Twice something is four times something

Some months back I posted about doing some of my earliest computer graphics work.

My first computers were Atari 8-bit machines, and the most widely supported graphics mode for “art” purposes was had a resolution of 160×192 pixels, and in that mode I could have precisely FOUR colors on screen picked from a total palette of 128 colors. Below is a very early image I drew in that mode, probably created in the first few months of 1985.

Early pixels. 160x192 in 4 colors.

Now, the things about computer tech is that it’s always changing, and by the time I got my first Atari its days were numbered. Eight months later Atari released a 16-bit computer with much better graphics. Instead of 160×192 pixels with 4 colors from a potential palette of 128, this new machine allowed for 320×200 pixels with 16 colors from a potential palette of 512 (eight levels each of red, green, blue). The older computer used two bits per pixel, meaning there were four possible combinations of zeroes and ones (00 01 10 11), thus any pixel could be one of four colors. The newer computer used 4 bit per pixel, meaning there were 16 possible combinations of zeroes and ones (0000 0001 0010 0011 0100 0101 0110 0111 1000 1001 1010 1011 1100 1101 1110 1111) ergo sixteen possible values per pixel. In the case of binary, doubling the number of bits squares the possible combinations. So, 2 bits = 4, but 4 bits =16. Twice something is four times something.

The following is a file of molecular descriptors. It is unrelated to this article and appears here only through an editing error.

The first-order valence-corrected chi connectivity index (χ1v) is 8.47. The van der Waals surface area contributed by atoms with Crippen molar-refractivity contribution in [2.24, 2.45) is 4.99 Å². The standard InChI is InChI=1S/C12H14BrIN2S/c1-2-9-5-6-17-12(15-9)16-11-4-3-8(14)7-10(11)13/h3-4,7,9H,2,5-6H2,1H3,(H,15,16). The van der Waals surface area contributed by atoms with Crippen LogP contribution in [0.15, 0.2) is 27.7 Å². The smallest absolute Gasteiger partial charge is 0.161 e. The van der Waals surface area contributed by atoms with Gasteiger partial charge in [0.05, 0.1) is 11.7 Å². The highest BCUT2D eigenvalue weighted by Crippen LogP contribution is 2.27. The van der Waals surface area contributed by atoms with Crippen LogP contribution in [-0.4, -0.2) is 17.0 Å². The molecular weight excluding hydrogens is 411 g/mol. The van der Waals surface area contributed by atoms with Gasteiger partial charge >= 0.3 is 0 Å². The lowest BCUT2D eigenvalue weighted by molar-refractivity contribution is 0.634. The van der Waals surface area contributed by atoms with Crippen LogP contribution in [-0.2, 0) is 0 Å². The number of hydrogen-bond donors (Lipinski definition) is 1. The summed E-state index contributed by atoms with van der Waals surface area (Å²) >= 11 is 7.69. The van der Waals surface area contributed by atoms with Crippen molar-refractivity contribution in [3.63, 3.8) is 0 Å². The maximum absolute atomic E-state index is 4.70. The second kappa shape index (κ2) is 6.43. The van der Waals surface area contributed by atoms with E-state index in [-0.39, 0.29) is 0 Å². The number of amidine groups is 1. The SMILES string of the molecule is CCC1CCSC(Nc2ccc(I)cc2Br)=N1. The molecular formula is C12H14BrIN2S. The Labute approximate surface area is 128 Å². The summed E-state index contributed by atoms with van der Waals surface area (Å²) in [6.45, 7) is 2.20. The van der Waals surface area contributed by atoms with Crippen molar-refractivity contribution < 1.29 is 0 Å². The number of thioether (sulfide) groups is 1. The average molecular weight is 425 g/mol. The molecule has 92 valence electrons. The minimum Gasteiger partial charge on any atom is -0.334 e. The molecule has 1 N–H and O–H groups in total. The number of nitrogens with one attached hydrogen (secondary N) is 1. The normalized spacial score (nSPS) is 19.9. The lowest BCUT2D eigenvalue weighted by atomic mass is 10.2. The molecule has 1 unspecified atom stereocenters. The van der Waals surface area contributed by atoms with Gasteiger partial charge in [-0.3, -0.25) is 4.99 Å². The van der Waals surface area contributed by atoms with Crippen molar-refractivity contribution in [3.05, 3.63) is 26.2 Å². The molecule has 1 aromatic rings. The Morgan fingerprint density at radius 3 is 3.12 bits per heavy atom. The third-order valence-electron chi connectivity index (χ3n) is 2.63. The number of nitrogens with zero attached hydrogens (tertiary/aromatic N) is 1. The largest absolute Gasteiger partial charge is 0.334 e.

Anyway, one of the first things I did when I got a simple paint program for it was to see how much of an improvement the resolution and more colors on screen would permit. I did this by recreating an early image from the older Atari on the new one.

What I could do with twice as many pixels and four times as many colors.

By modern standards it doesn’t look like much. But still, just having four times as many colors not only allowed me to add a background, but also to have enough colors to make the energy bolt animated via color cycling. The animated GIF here doesn’t cycle these colors anywhere near as fast as the Atari would, so the strobing effect the original had is somewhat lost, but you get the idea. Yes, it looks gaudy as Hell, but then these modern flatpanel monitors don’t have the same softening effect the older CRT monitors did, so every pixel stands out more sharply than it did back in the day.

I’m still amazed that these two images were created within nine months of each other.

But I still had a lot to learn.


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